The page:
Oil country tubular goods (OCTG)
consumption is expected to change as oil producers shift their
concentration to offshore drilling, which involves deeper
extraction and increased horizontal directional drilling.
Carbon steel welded OCTG had
been the industry standard in the past, but the deeper and
horizontal drillingÑwhich creates a higher-stress
environmentÑhas boosted demand for seamless pipe, in
which a tube is extruded and drawn from a billet. Welded tube,
which typically is less expensive than seamless tube, is
produced from a strip that is roll-formed then welded into the
length a customer requires.
The fastest-growing sector of
Americas steel economy is OCTG, with North America
accounting for 40 percent of all OCTG consumed globally. The
United States and Canada have become the worlds oil and
gas swing producers in the 21st Century, turning around a
dormant U.S. industry that many thought would wither and die by
immense shale gas deposits discovered in the northern Great
Plains, across Texas, and into Pennsylvania and upstate New
York are making the United States the Saudi Arabia of natural
gas, creating unprecedented demand for OCTG.
OCTG has seen a stronger
recovery since the 2009 trough than any other steel-consuming
sector, particularly in North America, analysts Bridget
Freas and Elizabeth Collins of Chicago-based Morningstar Inc.
noted in a report in early April. OCTG consumption in the
United States is already back to pre-recession levels of more
than 6 million tons per year, with the rig count in the 1,700
to 2,000 range for the past two years after bottoming below 900
The boom in natural gas and oil
production has been spurred by new technologies that have
opened up shale deposits previously thought to be too expensive
Within the past five years, the
Bakken shale, which underlies Montana, North Dakota and
Saskatchewan, has become a major producer of oil and gas, and
last year North Dakota surpassed Alaska as the United
States second-biggest oil producer. The Eagle Ford shale
in south Texas is emerging as another major producer, while the
Barnett shale in north Texas could become a major producer in
years to come. Dwarfing those deposits are the Marcellus and
Utica shales, which stretch across the Mid-Atlantic region from
West Virginia to upstate New York. Oil industry experts
estimate that at the present rate of production, the United
States could be energy-independent by 2025.
Shale oil and gas deposits are
developed by hydraulic fracturing, or fracking, a
drilling technique that uses a combination of vertical and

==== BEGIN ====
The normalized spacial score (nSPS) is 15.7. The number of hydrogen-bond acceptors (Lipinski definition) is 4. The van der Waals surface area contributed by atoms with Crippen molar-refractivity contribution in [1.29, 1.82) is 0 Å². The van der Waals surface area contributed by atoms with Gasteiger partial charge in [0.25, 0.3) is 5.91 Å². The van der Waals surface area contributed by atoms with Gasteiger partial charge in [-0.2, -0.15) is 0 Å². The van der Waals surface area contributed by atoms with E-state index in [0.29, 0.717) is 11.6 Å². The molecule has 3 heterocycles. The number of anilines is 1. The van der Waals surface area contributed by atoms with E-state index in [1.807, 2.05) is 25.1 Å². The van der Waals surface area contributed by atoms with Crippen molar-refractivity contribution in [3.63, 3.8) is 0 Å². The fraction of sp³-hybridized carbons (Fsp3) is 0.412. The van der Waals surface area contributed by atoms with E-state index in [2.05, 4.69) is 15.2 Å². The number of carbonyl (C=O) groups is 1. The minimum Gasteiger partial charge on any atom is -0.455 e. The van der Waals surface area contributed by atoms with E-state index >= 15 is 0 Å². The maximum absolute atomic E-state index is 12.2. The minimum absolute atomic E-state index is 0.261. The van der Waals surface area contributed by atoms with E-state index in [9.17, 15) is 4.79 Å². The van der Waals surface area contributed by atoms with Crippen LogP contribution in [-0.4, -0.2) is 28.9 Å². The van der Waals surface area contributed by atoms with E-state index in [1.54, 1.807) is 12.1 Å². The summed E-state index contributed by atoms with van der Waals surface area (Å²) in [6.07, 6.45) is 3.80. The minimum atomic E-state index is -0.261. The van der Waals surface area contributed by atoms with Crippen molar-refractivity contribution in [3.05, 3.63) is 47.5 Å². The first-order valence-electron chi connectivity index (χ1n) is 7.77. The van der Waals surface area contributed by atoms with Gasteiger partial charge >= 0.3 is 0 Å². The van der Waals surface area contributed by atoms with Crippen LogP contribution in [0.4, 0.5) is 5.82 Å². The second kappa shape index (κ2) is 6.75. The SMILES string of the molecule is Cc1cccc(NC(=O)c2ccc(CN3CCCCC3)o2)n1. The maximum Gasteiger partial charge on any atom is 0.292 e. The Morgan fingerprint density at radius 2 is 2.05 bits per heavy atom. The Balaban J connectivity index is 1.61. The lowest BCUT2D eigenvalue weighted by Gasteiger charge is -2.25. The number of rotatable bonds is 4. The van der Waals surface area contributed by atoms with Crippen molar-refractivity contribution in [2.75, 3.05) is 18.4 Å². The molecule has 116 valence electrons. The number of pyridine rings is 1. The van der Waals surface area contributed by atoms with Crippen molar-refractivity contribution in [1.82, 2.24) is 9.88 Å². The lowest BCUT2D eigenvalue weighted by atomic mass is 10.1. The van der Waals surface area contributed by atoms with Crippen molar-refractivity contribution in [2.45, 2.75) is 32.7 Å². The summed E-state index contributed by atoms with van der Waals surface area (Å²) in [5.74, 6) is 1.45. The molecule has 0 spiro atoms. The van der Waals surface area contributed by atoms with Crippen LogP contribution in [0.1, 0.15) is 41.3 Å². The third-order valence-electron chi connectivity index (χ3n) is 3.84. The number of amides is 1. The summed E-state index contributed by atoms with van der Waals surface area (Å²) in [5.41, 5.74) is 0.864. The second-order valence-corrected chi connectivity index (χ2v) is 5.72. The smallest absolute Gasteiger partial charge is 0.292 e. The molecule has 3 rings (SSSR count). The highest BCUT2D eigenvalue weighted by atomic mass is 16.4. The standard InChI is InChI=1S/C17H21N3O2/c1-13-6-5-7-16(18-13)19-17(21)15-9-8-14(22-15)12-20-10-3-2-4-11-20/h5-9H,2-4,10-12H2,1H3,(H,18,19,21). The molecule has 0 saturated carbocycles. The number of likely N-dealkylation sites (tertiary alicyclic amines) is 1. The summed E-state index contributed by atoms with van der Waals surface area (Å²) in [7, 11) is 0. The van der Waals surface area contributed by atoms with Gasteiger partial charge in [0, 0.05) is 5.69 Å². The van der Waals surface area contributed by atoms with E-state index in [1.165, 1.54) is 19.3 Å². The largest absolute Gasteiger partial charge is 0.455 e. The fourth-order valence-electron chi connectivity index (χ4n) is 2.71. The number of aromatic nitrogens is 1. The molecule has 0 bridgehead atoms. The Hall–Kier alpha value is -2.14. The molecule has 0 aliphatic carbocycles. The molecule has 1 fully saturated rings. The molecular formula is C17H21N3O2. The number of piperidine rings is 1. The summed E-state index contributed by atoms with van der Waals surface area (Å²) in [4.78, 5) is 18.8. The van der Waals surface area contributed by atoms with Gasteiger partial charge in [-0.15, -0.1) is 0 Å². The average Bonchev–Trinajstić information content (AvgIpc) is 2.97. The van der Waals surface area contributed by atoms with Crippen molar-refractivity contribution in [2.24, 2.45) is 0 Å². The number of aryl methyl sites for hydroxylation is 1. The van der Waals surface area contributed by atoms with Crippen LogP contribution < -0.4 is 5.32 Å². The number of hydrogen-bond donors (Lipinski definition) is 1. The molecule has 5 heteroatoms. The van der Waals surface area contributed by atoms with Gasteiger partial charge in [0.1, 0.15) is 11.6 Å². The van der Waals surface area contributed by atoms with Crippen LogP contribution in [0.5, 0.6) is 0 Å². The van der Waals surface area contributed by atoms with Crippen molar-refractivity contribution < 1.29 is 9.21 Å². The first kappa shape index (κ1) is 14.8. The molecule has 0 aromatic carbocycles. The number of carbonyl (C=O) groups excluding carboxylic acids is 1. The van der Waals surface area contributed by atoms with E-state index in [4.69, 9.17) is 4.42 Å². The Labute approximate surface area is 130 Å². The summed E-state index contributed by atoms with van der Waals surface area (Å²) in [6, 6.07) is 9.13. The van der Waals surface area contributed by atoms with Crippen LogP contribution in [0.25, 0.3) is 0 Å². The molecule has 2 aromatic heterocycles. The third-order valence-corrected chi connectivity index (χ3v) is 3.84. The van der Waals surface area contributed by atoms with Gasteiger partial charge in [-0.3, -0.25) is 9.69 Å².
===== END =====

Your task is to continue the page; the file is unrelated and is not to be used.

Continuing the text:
horizontal drilling to unlock oil and gas. Morningstar
estimated in a recent report that horizontal drilling accounted
for 60 percent of all North American oil and gas drilling last
year, up from 29 percent in 2008.
The corrosive activity
associated with fracking and horizontal drilling, however, has
many petroleum geologists pointing to seamless tube to meet
that challenge. Kevin C. Garrity, senior vice president of the
Plain City, Ohio-based Integrity Solutions division of Mears
Group Inc. and immediate past president of Houston-based
corrosion society NACE International, said the welded pipe used
in fracking and directional drilling can be subject to
corrosion or residual stresses along the seam welds.
Foreign producers have taken
notice of North Americas demand for seamless tube, with a
number of manufacturers announcing or launching greenfield
mills in the United States.
France-based Vallourec SA, which made its first delivery of
pipe from its $650-million mill in Youngstown, Ohio, late last
year, expects the mill to produce 200,000 tons of
small-diameter OCTG products this year, with capacity
eventually reaching 350,000 tonnes annually.
Meanwhile, Turkish pipe and tube
maker Borusan Mannesmann broke ground in early April on a
300,000-ton-per-year seamless tube mill in Baytown, Texas. The
$148-million plant is expected to open in 2014.
Steel/Tube GmbH announced plans last October to build a
$900-million seamless tube mill in Caddo, La., that is expected
to serve markets in Texas and the Midwest when it goes into
full production in 2015. And Luxembourgs Tenaris SA hopes
to make a splash in the U.S. seamless tube market with a
$1.3-billion tube facility in Bay City, Texas, which it
announced in February.
European producers arent
the only ones getting in the game. TPCO America Corp.Ña
subsidiary of Chinas largest pipe producer, Tianjin Pipe
(Group) Corp.Ñis currently building a $1-billion line
pipe, drill pipe and OCTG facility in Gregory, Texas, and
expects to begin operations at the 500,000-ton-per-year plant
later this year.
The proliferation of
foreign-owned seamless tube mills is an indicator of the
importance of seamless tube imports to the U.S. industry. Some
3.3 million tons of OCTG came ashore last year, just below the
record levels reported in 2008. But European and Asian
producers now recognize that a strong U.S. dollar and ample
supplies of inexpensive natural gas and electricity can make
them more competitive if they manufacture the product in the
United States rather than export it to the U.S. market.
We feel there is plenty of
utilization that can be realized. We have a very, very high
(steel pipe) import level (in the United States), Buddy
Brewer, chief executive officer of Borusan Mannesmann Pipe U.S.
Inc., told local media. We hope it will come down over
But for every optimist, there is
a steel veteran with a long memory of previous booms and busts.
One longtime observer of the pipe and tube sector said this is
the third time he has seen a massive energy buildup in North
America, and each time the boom has come to a less than
satisfactory ending for the steel industry. There is a
tendency to over-expand and put in too much capacity, he
But even old hands in the
industry admit that the current shale oil and gas play could
lead to a manufacturing resurgence, both of American industry
in general and the pipe and tube sector in particular.